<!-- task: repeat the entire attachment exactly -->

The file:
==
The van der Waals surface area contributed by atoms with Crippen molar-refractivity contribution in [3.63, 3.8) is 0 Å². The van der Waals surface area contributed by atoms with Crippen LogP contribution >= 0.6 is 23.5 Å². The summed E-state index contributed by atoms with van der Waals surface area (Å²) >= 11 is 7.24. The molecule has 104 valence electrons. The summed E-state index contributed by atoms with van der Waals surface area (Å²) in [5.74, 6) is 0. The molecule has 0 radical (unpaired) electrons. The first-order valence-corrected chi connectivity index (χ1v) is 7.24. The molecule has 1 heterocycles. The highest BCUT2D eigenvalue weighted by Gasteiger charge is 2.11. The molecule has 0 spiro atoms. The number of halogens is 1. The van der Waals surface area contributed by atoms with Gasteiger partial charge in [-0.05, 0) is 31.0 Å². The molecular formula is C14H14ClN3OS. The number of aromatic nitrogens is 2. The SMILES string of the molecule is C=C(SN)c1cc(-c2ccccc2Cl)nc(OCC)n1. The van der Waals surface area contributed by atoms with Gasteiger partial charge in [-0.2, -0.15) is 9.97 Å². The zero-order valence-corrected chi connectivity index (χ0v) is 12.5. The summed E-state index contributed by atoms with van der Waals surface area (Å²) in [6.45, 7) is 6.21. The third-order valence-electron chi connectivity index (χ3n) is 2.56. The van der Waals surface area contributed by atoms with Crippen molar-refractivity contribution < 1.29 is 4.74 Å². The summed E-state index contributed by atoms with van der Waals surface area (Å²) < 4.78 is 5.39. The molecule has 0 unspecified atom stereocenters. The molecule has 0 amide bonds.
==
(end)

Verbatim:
The van der Waals surface area contributed by atoms with Crippen molar-refractivity contribution in [3.63, 3.8) is 0 Å². The van der Waals surface area contributed by atoms with Crippen LogP contribution >= 0.6 is 23.5 Å². The summed E-state index contributed by atoms with van der Waals surface area (Å²) >= 11 is 7.24. The molecule has 104 valence electrons. The summed E-state index contributed by atoms with van der Waals surface area (Å²) in [5.74, 6) is 0. The molecule has 0 radical (unpaired) electrons. The first-order valence-corrected chi connectivity index (χ1v) is 7.24. The molecule has 1 heterocycles. The highest BCUT2D eigenvalue weighted by Gasteiger charge is 2.11. The molecule has 0 spiro atoms. The number of halogens is 1. The van der Waals surface area contributed by atoms with Gasteiger partial charge in [-0.05, 0) is 31.0 Å². The molecular formula is C14H14ClN3OS. The number of aromatic nitrogens is 2. The SMILES string of the molecule is C=C(SN)c1cc(-c2ccccc2Cl)nc(OCC)n1. The van der Waals surface area contributed by atoms with Gasteiger partial charge in [-0.2, -0.15) is 9.97 Å². The zero-order valence-corrected chi connectivity index (χ0v) is 12.5. The summed E-state index contributed by atoms with van der Waals surface area (Å²) in [6.45, 7) is 6.21. The third-order valence-electron chi connectivity index (χ3n) is 2.56. The van der Waals surface area contributed by atoms with Crippen molar-refractivity contribution < 1.29 is 4.74 Å². The summed E-state index contributed by atoms with van der Waals surface area (Å²) < 4.78 is 5.39. The molecule has 0 unspecified atom stereocenters. The molecule has 0 amide bonds.